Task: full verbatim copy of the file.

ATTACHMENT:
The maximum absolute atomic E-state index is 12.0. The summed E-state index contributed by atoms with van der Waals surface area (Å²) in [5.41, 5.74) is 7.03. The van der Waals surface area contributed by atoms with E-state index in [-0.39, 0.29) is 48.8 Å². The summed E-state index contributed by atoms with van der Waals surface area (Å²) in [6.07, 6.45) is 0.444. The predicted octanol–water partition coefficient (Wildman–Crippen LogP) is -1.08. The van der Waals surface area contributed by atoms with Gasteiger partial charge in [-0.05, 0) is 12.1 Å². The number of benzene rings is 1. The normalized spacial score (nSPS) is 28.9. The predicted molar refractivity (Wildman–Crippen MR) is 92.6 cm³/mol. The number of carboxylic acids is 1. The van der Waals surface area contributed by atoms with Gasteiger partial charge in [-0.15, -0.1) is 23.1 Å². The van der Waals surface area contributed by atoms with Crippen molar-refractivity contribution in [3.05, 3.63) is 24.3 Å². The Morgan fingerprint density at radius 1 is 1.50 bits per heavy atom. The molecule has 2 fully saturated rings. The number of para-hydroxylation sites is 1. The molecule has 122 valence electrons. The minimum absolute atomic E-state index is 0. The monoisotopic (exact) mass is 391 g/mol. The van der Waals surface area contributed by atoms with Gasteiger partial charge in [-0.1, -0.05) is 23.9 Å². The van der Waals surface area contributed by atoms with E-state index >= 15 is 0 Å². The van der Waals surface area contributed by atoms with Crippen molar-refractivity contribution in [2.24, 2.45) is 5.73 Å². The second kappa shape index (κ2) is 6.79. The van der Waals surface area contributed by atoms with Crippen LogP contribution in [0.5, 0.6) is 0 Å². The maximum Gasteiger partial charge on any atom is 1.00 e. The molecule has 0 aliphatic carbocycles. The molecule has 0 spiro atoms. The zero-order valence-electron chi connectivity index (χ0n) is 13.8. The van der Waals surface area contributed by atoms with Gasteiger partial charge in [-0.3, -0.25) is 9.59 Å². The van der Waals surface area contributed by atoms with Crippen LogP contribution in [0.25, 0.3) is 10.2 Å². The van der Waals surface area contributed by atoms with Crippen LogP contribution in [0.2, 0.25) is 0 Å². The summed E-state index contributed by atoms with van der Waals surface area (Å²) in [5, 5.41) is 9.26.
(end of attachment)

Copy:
The maximum absolute atomic E-state index is 12.0. The summed E-state index contributed by atoms with van der Waals surface area (Å²) in [5.41, 5.74) is 7.03. The van der Waals surface area contributed by atoms with E-state index in [-0.39, 0.29) is 48.8 Å². The summed E-state index contributed by atoms with van der Waals surface area (Å²) in [6.07, 6.45) is 0.444. The predicted octanol–water partition coefficient (Wildman–Crippen LogP) is -1.08. The van der Waals surface area contributed by atoms with Gasteiger partial charge in [-0.05, 0) is 12.1 Å². The number of benzene rings is 1. The normalized spacial score (nSPS) is 28.9. The predicted molar refractivity (Wildman–Crippen MR) is 92.6 cm³/mol. The number of carboxylic acids is 1. The van der Waals surface area contributed by atoms with Gasteiger partial charge in [-0.15, -0.1) is 23.1 Å². The van der Waals surface area contributed by atoms with Crippen molar-refractivity contribution in [3.05, 3.63) is 24.3 Å². The Morgan fingerprint density at radius 1 is 1.50 bits per heavy atom. The molecule has 2 fully saturated rings. The number of para-hydroxylation sites is 1. The molecule has 122 valence electrons. The minimum absolute atomic E-state index is 0. The monoisotopic (exact) mass is 391 g/mol. The van der Waals surface area contributed by atoms with Gasteiger partial charge in [-0.1, -0.05) is 23.9 Å². The van der Waals surface area contributed by atoms with E-state index >= 15 is 0 Å². The van der Waals surface area contributed by atoms with Crippen molar-refractivity contribution in [2.24, 2.45) is 5.73 Å². The second kappa shape index (κ2) is 6.79. The van der Waals surface area contributed by atoms with Crippen LogP contribution in [0.5, 0.6) is 0 Å². The maximum Gasteiger partial charge on any atom is 1.00 e. The molecule has 0 aliphatic carbocycles. The molecule has 0 spiro atoms. The zero-order valence-electron chi connectivity index (χ0n) is 13.8. The van der Waals surface area contributed by atoms with Gasteiger partial charge in [-0.3, -0.25) is 9.59 Å². The van der Waals surface area contributed by atoms with Crippen LogP contribution in [0.25, 0.3) is 10.2 Å². The van der Waals surface area contributed by atoms with Crippen LogP contribution in [0.2, 0.25) is 0 Å². The summed E-state index contributed by atoms with van der Waals surface area (Å²) in [5, 5.41) is 9.26.